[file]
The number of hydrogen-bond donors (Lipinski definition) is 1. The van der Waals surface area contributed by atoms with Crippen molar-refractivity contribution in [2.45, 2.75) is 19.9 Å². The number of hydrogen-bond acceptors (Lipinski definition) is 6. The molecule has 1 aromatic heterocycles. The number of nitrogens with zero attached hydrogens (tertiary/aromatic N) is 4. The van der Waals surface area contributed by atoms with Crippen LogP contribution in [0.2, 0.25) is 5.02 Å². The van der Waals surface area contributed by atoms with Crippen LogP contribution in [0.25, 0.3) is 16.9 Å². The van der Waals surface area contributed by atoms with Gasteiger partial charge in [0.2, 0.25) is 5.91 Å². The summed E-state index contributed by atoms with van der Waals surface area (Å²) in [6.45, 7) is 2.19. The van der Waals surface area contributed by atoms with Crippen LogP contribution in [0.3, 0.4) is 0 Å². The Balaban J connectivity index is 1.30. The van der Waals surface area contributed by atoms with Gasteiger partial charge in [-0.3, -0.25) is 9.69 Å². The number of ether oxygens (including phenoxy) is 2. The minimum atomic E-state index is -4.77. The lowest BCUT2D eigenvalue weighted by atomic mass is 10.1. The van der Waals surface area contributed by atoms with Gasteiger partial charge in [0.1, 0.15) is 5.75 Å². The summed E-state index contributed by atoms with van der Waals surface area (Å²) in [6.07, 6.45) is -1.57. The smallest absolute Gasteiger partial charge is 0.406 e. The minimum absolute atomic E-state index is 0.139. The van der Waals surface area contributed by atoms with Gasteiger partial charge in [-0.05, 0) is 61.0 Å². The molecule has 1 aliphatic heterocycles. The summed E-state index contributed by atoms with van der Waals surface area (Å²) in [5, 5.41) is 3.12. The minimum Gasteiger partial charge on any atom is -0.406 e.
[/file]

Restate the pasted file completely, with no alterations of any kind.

The number of hydrogen-bond donors (Lipinski definition) is 1. The van der Waals surface area contributed by atoms with Crippen molar-refractivity contribution in [2.45, 2.75) is 19.9 Å². The number of hydrogen-bond acceptors (Lipinski definition) is 6. The molecule has 1 aromatic heterocycles. The number of nitrogens with zero attached hydrogens (tertiary/aromatic N) is 4. The van der Waals surface area contributed by atoms with Crippen LogP contribution in [0.2, 0.25) is 5.02 Å². The van der Waals surface area contributed by atoms with Crippen LogP contribution in [0.25, 0.3) is 16.9 Å². The van der Waals surface area contributed by atoms with Gasteiger partial charge in [0.2, 0.25) is 5.91 Å². The summed E-state index contributed by atoms with van der Waals surface area (Å²) in [6.45, 7) is 2.19. The van der Waals surface area contributed by atoms with Crippen LogP contribution in [0.3, 0.4) is 0 Å². The Balaban J connectivity index is 1.30. The van der Waals surface area contributed by atoms with Gasteiger partial charge in [-0.3, -0.25) is 9.69 Å². The number of ether oxygens (including phenoxy) is 2. The minimum atomic E-state index is -4.77. The lowest BCUT2D eigenvalue weighted by atomic mass is 10.1. The van der Waals surface area contributed by atoms with Gasteiger partial charge in [0.1, 0.15) is 5.75 Å². The summed E-state index contributed by atoms with van der Waals surface area (Å²) in [6.07, 6.45) is -1.57. The smallest absolute Gasteiger partial charge is 0.406 e. The minimum absolute atomic E-state index is 0.139. The van der Waals surface area contributed by atoms with Gasteiger partial charge in [-0.05, 0) is 61.0 Å². The molecule has 1 aliphatic heterocycles. The summed E-state index contributed by atoms with van der Waals surface area (Å²) in [5, 5.41) is 3.12. The minimum Gasteiger partial charge on any atom is -0.406 e.